3) Your reputation. If you had to rate your company’s public image on a scale of 1-5, what would you say? Would you bet your salary on being able to improve that rating by 20%? 10%? 5%? Who within your organization is responsible for managing reputation? Is there a strategy in place? If so, what is your role in it? Without a solid communications and PR plan your efforts become invisible, impacting your ability to leverage any success you might have.
4) Your economic development plan. Grant opportunities, public-private partnerships, supportive industries, millennials, etc are all at risk of leaving and never coming back if you fail to plan. What do these stakeholders need? What are the gaps? Who can fill them? If you could win a better neighborhood in the lottery there would be no need for economic or community development partners. Bring key stakeholders into the fold early on to ensure a comprehensive development plan that provides economic empowerment.
5) Your entire game plan. Without a plan your best ideas are subject to pure luck. If community development was basketball and your city is Jordan, Kobe or LeBron, then please keep on being great and let me know when your next training camp is. But for the rest of us hiding under the bleachers with 1 shoe because we couldn’t afford a ticket into the arena, there’s more work to do. You have to practice, you have to take risks and you have to trust others around you when strategizing your next move. Furthermore, community development, like basketball is a team sport and it simply does not work without a plan.
What else might go wrong without proper planning?
What are you doing to mitigate these potential risks?
I strongly believe that local leaders have an obligation to leave a legacy. This could be a book, a building, a program that benefits others, or mentoring a young person. It's not enough to be a consumer in this life. We must be producers and contribute to more than our own survival.
When you take the time to articulate your legacy, you put that wish out to the universe, and the universe conspires to bring it to life. Some might reference the law of attraction here, which I think is appropriate.
The key is you have to articulate. Vision boards are a thing for a reason. They physically bring you closer to your vision. You write or cut our pictures of what you want. How you feel when you might achieve it, etc.
But what about a legacy board, what would that look like?
While a vision board is what you want for your life in the future, a legacy board is what you want the impact of your life to be. Do you know the difference? Can you articulate that difference?
Take the time to think about this. If you need help brainstorming through that process, set up a virtual meeting with me.
I can't tell you how many times I've seen surveys that ask for the same kinds of information. One month it's for Agency ABC, the next month it's for Agency XYZ, and so on. Often times this could be avoided if people made their data available to the public, or a centralized agency was in charge of collecting this information for use by all agencies and private organizations seeking grant funds or crafting interventions, etc.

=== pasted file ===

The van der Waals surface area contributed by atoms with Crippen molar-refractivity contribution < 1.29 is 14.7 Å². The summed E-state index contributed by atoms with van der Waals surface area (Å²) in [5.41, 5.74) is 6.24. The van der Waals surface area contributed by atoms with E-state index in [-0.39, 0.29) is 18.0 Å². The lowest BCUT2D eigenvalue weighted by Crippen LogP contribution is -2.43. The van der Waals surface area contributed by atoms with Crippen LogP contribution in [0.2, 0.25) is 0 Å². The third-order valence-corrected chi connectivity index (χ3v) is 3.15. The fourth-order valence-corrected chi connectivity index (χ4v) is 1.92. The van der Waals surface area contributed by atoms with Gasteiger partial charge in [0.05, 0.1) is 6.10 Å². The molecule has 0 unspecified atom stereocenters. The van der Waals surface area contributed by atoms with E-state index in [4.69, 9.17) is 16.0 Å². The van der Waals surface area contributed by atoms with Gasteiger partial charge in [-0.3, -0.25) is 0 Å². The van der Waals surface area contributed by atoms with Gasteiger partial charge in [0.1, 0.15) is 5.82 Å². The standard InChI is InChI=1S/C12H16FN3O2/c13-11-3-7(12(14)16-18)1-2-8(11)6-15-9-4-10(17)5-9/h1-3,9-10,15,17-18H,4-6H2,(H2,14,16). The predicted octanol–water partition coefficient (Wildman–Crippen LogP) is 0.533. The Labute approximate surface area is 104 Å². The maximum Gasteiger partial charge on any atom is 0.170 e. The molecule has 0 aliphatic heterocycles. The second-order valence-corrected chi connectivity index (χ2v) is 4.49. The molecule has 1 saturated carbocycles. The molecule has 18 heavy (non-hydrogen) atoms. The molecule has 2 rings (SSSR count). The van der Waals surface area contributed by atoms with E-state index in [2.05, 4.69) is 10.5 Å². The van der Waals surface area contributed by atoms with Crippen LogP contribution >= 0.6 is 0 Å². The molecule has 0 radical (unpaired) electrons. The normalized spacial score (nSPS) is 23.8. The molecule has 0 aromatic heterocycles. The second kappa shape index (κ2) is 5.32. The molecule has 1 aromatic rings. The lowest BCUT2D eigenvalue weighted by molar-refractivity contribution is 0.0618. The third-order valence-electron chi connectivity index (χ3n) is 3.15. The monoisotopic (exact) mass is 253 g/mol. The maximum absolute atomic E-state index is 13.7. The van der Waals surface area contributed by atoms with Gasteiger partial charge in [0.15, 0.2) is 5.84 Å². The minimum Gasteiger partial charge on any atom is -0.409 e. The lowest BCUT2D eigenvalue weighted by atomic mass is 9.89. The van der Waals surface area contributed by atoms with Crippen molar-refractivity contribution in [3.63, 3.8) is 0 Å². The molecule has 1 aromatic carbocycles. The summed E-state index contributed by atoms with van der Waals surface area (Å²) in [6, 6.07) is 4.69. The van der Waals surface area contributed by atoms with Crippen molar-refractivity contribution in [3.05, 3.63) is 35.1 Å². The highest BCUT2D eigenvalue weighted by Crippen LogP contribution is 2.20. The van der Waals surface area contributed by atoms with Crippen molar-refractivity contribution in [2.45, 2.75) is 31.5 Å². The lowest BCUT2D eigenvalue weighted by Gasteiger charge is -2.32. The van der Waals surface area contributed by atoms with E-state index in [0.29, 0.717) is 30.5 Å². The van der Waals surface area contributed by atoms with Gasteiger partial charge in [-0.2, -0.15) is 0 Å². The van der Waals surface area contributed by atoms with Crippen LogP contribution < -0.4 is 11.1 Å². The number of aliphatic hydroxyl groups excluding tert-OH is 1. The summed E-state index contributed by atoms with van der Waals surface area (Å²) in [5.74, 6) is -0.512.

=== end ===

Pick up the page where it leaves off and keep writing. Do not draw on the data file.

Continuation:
Census Data is a great example of this. It's accessible to everyone. However, Census data is outdated after a few years. So what's the solution?
Here is my proposal: Collate information and make it available on a state website with particular agencies responsible for updating that information each year for their particular sphere of influence: healthcare, crime, education, transportation, etc in their geographic radius based in census tracts so it can be over-laid with other kinds of data. This way the entire state is covered and everyone is using the same data, not slightly different versions of data gathered from slightly different questions or slightly different geographic measurements.
Data is a powerful tool, but it is being misused and communities are being over-taxed in some cases to provide answers to things they may have responded to already.
We can create a more coordinated data collection system. If you need help with this, let's talk.
Source: Better working world
What is the point in being great if no one knows about it?
What if the NFL, NBA, WNBA, MLB and all the other sports organizations played their games out of the public eye and simply declared a winner at the end? It would be the end of sports as we know it. Sports is for spectators! The same is true for community development. We are doing it for the people.
Because community development is a public activity, we must celebrate our successes for a few reasons: 1) public acknowledgment 2) public celebration 3) to have a public record that tracks our progress over time and lastly, 4) to shut down the haters. Just imagine is we kept stats on municipal activity the way they do in sports?
Ways you can advertise your success:
- Send an email to your list
- Include a special flyer to residents in their water bill or other municipal mail
- Post on Social Media
- Hang a banner outside your municipal building
- Create a 20 second commercial (videos are shared more often than text)
- Send out a press release
For more ideas, contact me.